ADU: Accessory Dwelling Unit


There will be two tiny house events in Great Barrington:

-Tiny House Open House in the backyard of 65 Anderson Street, Great Barrington, MA 01230. Sunday, May 5, 10am-4pm.

Sunday’s tiny house open house is in advance of Monday’s Great Barrington Annual Meeting, where a proposed zoning amendment allowing Movable Tiny Houses as accessory dwelling units will be voted upon, among other topics. The open house is hosted by Amy Turnbull who is on the leadership team of the American Tiny House Association, with a movable tiny house built by Tony Indino of East Granby, Connecticut (this house is shown in the event flyer). This open house will give a glimpse into what backyard tiny houses might look like in Great Barrington if the Movable Tiny House Amendment passes.

-Great Barrington Annual Meeting & Vote at Monument Mountain High School Auditorium, 600 Stockbridge Rd, Great Barrington, MA 01230. Monday, May 6, 6:30pm.

Please attend the Annual Meeting on Monday in support of allowing movable tiny houses in Great Barrington backyards. The proposed amendment language is posted in the comments. All those who are registered to vote in Great Barrington may vote on the amendments.

Under Construction: The Green River Small Home by B&B Quality Construction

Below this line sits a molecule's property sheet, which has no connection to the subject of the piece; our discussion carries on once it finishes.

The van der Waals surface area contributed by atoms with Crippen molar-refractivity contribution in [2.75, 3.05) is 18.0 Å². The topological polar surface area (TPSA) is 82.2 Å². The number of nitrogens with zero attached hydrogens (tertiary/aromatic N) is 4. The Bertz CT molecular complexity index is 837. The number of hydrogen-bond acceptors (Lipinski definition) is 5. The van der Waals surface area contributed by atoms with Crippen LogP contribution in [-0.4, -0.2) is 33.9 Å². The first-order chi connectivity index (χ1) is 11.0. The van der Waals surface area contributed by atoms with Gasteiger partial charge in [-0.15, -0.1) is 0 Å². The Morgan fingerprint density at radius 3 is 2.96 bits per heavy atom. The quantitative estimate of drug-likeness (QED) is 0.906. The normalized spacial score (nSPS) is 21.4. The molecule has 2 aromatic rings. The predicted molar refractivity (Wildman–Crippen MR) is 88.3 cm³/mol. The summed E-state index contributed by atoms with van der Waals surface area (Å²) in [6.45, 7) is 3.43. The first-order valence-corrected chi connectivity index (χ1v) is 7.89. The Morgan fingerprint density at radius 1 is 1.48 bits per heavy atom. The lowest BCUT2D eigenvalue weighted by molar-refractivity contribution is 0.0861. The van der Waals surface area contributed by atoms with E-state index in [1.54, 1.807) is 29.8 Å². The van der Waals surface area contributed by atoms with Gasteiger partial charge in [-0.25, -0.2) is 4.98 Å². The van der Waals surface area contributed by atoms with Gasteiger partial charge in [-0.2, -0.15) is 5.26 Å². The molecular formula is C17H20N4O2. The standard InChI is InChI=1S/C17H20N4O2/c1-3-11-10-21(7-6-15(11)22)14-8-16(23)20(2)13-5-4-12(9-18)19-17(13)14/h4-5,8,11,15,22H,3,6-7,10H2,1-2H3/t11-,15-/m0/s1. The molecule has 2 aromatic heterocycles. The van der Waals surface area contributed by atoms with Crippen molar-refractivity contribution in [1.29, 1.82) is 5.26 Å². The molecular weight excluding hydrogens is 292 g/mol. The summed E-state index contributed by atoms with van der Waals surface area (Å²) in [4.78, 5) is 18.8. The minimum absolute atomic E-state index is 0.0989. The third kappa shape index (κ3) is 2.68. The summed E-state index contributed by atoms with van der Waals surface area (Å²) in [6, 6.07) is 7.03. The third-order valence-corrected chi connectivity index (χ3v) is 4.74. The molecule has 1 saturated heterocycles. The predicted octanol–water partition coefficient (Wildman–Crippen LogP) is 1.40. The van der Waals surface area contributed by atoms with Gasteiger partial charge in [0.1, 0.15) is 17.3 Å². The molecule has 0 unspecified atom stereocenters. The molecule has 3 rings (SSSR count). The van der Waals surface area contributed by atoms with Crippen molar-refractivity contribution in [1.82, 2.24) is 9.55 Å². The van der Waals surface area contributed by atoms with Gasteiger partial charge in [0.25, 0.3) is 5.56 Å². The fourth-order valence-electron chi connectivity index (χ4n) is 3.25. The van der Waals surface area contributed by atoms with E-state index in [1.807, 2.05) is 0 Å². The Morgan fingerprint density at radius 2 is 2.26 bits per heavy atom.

The Green River Small Home

  • Built by B&B Quality Construction, a division of B&B Micro Manufacturing, Inc.

  • Built on-site on a foundation (not on wheels)

  • Small footprint at 16′ x 20′ plus a porch

  • Kitchen, bathroom and living room downstairs

  • Stairs up to sleeping loft

B&B Quality Construction builds homes and other buildings on-site with traditional construction techniques.  They are available for projects within reasonable distance of North Adams, Massachusetts.

The Green River Small Home is currently under construction.  Click to enlarge the construction photos below.

Green River Small Home Floor Plan Tiny House B&B Quality Construction

 

EDIT: Construction is now finished!  Click here to see the finished photos and a video tour of the Green River Small House. 

Interested in a small, permanently-affixed house like this near North Adams, MA?  Contact us!

Planning Board Meeting Recap: Backyard Cottages in Williamstown, MA?

Williamstown, MA had its planning board meeting last night, discussing whether to allow backyard cottages and second apartments to homes in certain zones of town. It was a full house, with others who couldn’t get seats standing in the hallway.